Amyloidosis hereditary E85.2

Author: Prof. Dr. med. Peter Altmeyer

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Last updated on: 29.10.2020

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Synonym(s)

Amyloidosis hereditary; Familial amyloidoses; Familial amyloidosis; Familial systemic amyloidoses; Hereditary amyloidoses; Hereditary systemic amyloidoses; Systemic hereditary amyloidosis

Definition
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Group of autosomal-dominantly inherited, rare diseases with clinical and genetic heterogeneity, which leads to deposits of the "waste protein" amyloid in numerous organs The disease is counted among the systemic (primary) amyloidoses. They are summarized under the designation AH or AF.

Classification
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The classification is based on the amyloid-forming proteins involved:

  • transthyretin amyloidosis (TTR)
    • Familial amyloid polyneuropathy of the Portuguese type (FAP 1)
    • Familial cardiomyopathy (FAC)
  • Apolipoprotein A1 (nephro-, polyndeuro-, hepatopathy)
  • Gelsolin (corneal clouding, polyneuropathy)
  • Fibrinogen Aα (nephropathy, petechiae)
  • Lysozyme (nephropathy)
  • Amyloid-β-precursor protein (Hereditary cerebral haemorrhage with amyloidosis - Dutch type)
  • Cystatin C (Hereditary cerebral haemorrhage with amyloidosis - Icelandic type)
  • BRI precursor protein (British/Danish type hereditary dementia)

Occurrence/Epidemiology
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Rare group of diseases occurring all over the world. Commonly found in Portugal, Japan, Sweden, Spain, Finland and France. Hereditary systemic amyloidosis affects 5% of the total systemic amyloidosis population.

Etiopathogenesis
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Occurrence of the disease through mutations of genes coding for the following physiological proteins: most commonly for transthyretin (TTR), a thyroxine-binding prealbumin; more rarely for apolipoprotein A1, lysozyme, gelsolin, amyloid-β, cystatin C, BRI precursor protein and fibrinogen Aα.

Manifestation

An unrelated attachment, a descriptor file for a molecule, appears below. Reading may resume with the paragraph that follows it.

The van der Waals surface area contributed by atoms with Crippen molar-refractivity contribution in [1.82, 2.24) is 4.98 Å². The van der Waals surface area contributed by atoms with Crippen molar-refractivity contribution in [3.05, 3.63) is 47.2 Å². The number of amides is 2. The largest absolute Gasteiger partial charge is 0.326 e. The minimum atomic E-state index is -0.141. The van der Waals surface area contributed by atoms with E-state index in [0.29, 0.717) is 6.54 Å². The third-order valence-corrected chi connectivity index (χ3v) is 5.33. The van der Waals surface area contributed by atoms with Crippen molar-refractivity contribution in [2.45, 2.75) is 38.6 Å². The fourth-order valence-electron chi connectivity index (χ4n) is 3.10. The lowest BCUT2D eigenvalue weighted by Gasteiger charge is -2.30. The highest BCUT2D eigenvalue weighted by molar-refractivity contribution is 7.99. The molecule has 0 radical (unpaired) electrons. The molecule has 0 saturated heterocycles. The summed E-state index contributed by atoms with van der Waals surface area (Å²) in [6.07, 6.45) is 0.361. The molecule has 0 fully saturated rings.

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Significantly variable age of manifestation, depending on the mutation, usually between the ages of 30 and 70.

Localization
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Autonomic nervous system, heart, gastrointestinal tract, liver, kidney and vitreous body.

Clinical features
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  • In the case of the frequently occurring TTR amyloidosis: polyneuropathy, carpal tunnel syndrome, impotence, diarrhoea, constipation, cardiomyopathy and vitreous opacities.
  • Less frequently in the presence of other mutations: nephropathy, petechiae and renal insufficiency.

Histology
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Evidence of amyloid deposits of the infested internal organs.

Diagnosis
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Amyloid detection in the affected organs with histological (Congo red staining) and immunohistochemical identification.

Therapy
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  • Orthotopic liver transplant.
  • Experimental: Drug stabilisation of the TTR tetramer.

Literature
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  • Adams D et al (2000) The course and prognostic factors of familial amyloid polyneuropathy after liver transplantation. Brain 123: 1495-1504
  • Almeida MR et al (2000) Screening and biochemical characterization of transthyretin variants in the Portuguese population. Hum Mutate 9: 226-233
  • Buxbaum J (2006) The genetics of the amyloidoses: interactions with immunity and inflammation. Genes and Immunity 7: 439-449
  • Hund E et al (2001) Transthyretinassociated neuropathic amyloidosis. Neurology 56: 431-435

Incoming links (1)

Transthyretin;

Disclaimer

Please ask your physician for a reliable diagnosis. This website is only meant as a reference.

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Last updated on: 29.10.2020